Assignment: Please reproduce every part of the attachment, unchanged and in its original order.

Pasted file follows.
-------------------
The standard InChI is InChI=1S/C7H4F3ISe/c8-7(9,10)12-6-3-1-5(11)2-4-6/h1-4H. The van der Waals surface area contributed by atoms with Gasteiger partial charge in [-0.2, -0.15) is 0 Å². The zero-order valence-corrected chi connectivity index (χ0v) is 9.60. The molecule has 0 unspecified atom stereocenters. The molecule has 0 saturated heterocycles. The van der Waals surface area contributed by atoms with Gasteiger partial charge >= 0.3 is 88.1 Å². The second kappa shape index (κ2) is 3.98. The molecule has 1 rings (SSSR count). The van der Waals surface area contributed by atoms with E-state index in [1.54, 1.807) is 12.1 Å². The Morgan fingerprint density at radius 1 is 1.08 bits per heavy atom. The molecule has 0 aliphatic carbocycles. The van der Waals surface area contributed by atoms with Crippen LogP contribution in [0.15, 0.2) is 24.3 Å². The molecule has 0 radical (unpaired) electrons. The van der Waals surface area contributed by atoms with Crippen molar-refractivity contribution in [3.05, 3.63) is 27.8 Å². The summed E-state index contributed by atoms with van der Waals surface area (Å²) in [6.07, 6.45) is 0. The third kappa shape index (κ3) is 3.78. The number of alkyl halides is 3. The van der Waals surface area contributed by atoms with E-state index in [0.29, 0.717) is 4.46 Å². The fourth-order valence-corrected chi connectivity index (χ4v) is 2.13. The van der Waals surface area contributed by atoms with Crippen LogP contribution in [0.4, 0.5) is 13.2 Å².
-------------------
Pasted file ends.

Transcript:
The standard InChI is InChI=1S/C7H4F3ISe/c8-7(9,10)12-6-3-1-5(11)2-4-6/h1-4H. The van der Waals surface area contributed by atoms with Gasteiger partial charge in [-0.2, -0.15) is 0 Å². The zero-order valence-corrected chi connectivity index (χ0v) is 9.60. The molecule has 0 unspecified atom stereocenters. The molecule has 0 saturated heterocycles. The van der Waals surface area contributed by atoms with Gasteiger partial charge >= 0.3 is 88.1 Å². The second kappa shape index (κ2) is 3.98. The molecule has 1 rings (SSSR count). The van der Waals surface area contributed by atoms with E-state index in [1.54, 1.807) is 12.1 Å². The Morgan fingerprint density at radius 1 is 1.08 bits per heavy atom. The molecule has 0 aliphatic carbocycles. The van der Waals surface area contributed by atoms with Crippen LogP contribution in [0.15, 0.2) is 24.3 Å². The molecule has 0 radical (unpaired) electrons. The van der Waals surface area contributed by atoms with Crippen molar-refractivity contribution in [3.05, 3.63) is 27.8 Å². The summed E-state index contributed by atoms with van der Waals surface area (Å²) in [6.07, 6.45) is 0. The third kappa shape index (κ3) is 3.78. The number of alkyl halides is 3. The van der Waals surface area contributed by atoms with E-state index in [0.29, 0.717) is 4.46 Å². The fourth-order valence-corrected chi connectivity index (χ4v) is 2.13. The van der Waals surface area contributed by atoms with Crippen LogP contribution in [0.4, 0.5) is 13.2 Å².